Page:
Maybe probes are faster than starships and can sustain high warp speeds and don't need to worry about keeping squishy meat-bags alive. How much faster? Voyager said they'd need 75 years to cover that distance, and they're using technology 300 years newer than our theoretical probe launched in 2099.

However... we've seen a probe from the 21st century in the Beta Quadrant, Friendship 1 "launched four years after Zefram Cochrane tested his first warp engine" or 2067. The episode says it was lost in 2248...

JANEWAY: In any case, we lost contact with the probe one hundred and thirty years ago but, its last known coordinates

TORRES: Let me guess. Were in the neighbourhood.

JANEWAY: Starfleet's mapped out a search grid. It'll take us a little off course, but if the probe is still intact and we're lucky enough to find it, we'll be retrieving a little piece of history.

181 years to go how far? This is very late season seven, they're "just" 30,000 light years from Earth. That probe was doing 165c or a bit less than warp 5. VERY IMPRESSIVE for a culture that only four years ago discovered warp drive and was living in ARMED CAMPS. The Vulcans must have helped.

If we accept that humans could build probes doing nearly warp 5 in 2067, could they build one to do warp 7 in 2099? Probably. Other possibilities include wormholes and whatever other astrological phenomenon the probe might encounter to speed up its journey. It can't be anything too wacky, like what happened to Vgr and Nomad, because they kept reporting their position and science back and there's no evidence of modifications upon their re-discoveries.

Quite surprising to me, if we accept Friendship One (which has a raft of problems of its own, but that's canon for ya) then it is plausible that Quadros-One could have been launched in 2099 by humans.

  • This doesn't answer the question. – James Sheridan Jan 22 '15 at 7:33
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    @JamesSheridan Sure it does. The questioner assumes Idran is found in the 22nd century. But the probe was operational far, far longer than that and so had plenty of time to reach Idran. – Schwern Jan 22 '15 at 7:48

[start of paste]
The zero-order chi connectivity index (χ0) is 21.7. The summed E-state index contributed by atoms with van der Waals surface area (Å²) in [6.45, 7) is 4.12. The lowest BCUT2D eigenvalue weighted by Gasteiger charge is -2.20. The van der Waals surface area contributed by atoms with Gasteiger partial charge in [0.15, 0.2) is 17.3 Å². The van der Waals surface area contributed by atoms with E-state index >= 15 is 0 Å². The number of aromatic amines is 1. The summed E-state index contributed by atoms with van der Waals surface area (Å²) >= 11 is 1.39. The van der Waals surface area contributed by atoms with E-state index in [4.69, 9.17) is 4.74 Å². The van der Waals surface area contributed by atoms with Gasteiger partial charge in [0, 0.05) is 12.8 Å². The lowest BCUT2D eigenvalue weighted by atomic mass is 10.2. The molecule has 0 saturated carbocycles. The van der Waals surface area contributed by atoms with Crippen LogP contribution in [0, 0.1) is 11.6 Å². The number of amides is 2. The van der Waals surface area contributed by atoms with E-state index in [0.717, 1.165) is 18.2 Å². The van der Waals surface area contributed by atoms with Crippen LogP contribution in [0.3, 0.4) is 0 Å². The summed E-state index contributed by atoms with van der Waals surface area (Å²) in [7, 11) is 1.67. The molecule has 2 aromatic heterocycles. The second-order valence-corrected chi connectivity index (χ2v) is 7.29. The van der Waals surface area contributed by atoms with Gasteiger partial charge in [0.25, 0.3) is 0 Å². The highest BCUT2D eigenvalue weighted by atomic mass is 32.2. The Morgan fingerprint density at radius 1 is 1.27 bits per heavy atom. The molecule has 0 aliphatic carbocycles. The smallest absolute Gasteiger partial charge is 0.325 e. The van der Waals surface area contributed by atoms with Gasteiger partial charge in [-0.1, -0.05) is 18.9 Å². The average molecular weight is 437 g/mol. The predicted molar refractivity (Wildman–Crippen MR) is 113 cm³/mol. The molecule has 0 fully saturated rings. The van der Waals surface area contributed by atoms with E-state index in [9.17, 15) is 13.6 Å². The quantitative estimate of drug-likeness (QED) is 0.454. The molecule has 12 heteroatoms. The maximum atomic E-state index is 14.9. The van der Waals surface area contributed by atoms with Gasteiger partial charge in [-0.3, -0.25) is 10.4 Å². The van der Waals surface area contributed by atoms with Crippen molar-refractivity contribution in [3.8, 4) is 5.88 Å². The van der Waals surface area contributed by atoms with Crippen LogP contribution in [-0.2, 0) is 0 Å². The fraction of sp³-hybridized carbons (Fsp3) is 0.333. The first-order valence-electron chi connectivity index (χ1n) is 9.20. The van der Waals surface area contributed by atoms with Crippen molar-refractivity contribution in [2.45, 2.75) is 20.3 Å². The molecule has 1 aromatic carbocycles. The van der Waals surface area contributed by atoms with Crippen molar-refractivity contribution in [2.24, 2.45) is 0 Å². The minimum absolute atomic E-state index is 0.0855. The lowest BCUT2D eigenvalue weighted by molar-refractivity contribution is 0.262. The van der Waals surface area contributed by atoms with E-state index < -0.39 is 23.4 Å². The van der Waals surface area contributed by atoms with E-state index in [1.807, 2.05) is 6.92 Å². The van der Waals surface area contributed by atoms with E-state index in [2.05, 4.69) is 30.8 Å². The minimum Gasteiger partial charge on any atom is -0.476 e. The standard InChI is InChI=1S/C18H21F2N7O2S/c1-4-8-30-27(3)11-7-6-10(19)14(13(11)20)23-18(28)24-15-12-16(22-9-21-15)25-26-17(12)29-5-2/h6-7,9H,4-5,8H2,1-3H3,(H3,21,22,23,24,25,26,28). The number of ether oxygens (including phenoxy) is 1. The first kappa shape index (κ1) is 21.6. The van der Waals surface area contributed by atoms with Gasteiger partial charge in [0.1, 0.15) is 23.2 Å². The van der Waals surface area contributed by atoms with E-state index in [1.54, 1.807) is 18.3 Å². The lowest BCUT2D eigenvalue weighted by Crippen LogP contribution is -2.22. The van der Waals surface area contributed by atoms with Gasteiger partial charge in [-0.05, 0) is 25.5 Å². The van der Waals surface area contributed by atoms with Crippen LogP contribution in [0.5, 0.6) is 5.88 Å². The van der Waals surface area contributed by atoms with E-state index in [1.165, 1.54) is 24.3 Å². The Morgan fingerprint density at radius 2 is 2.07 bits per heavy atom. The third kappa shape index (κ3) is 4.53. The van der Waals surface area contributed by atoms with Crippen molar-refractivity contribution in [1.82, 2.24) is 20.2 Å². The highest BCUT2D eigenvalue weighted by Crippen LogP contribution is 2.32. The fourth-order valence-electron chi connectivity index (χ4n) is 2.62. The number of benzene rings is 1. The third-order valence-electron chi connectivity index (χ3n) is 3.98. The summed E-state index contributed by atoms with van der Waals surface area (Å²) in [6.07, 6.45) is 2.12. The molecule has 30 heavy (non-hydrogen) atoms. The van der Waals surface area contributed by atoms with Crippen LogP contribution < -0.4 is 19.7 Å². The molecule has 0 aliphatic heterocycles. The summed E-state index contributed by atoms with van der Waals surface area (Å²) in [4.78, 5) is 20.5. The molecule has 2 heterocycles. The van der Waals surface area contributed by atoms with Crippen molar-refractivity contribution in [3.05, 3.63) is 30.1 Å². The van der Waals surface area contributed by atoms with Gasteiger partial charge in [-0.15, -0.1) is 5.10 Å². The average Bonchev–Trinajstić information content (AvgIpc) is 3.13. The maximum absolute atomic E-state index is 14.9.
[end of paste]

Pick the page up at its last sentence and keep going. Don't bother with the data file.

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    Why do you say the wording in the episode was the "mistake", as opposed to the dates in Star Charts? If it was launched in the late 21st century it could have reached the Gamma Quadrant by the late 22nd century, maybe the writers of Star Charts just weren't paying enough attention and thought the computer said it was launched in the 22nd century. – Hypnosifl Jan 22 '15 at 14:33
  • Made a big update, and it turns out I think @Hypnosifl is right! – Schwern Jan 22 '15 at 20:02
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    The speculation about "The Vulcans must have helped" is an interesting one, do we know for a fact that Quadros-1 was even launched by humans? It could have been launched by some other species that later joined with (or became allied with) the Federation and shared the information it had obtained, all we really know is that its readings were in the Federation database. And if was designed by a non-human civilization, it could have been launched long before humans were capable of warp flight (and/or from a location closer to the Gamma Quadrant). – Hypnosifl Jan 22 '15 at 21:09
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I would hazard a guess, that the probe was sent to the Gamma quadrant, and while on its journey it was already scanning everything it could, the way we are exploring now ie. spectral analysis of light from distant stars, and probably other methods of very large distance exploration available in 22nd century.

At present day we can detect large planets and chemical composition, its not unreasonable to expect that in 200 years from now the probe specifically designed to get new info on if not entire quadrant but perhaps a large part of it, will be capable of getting a lot of information from very large distance. Not to mention, that it could have made updates later on as it was nearing the target.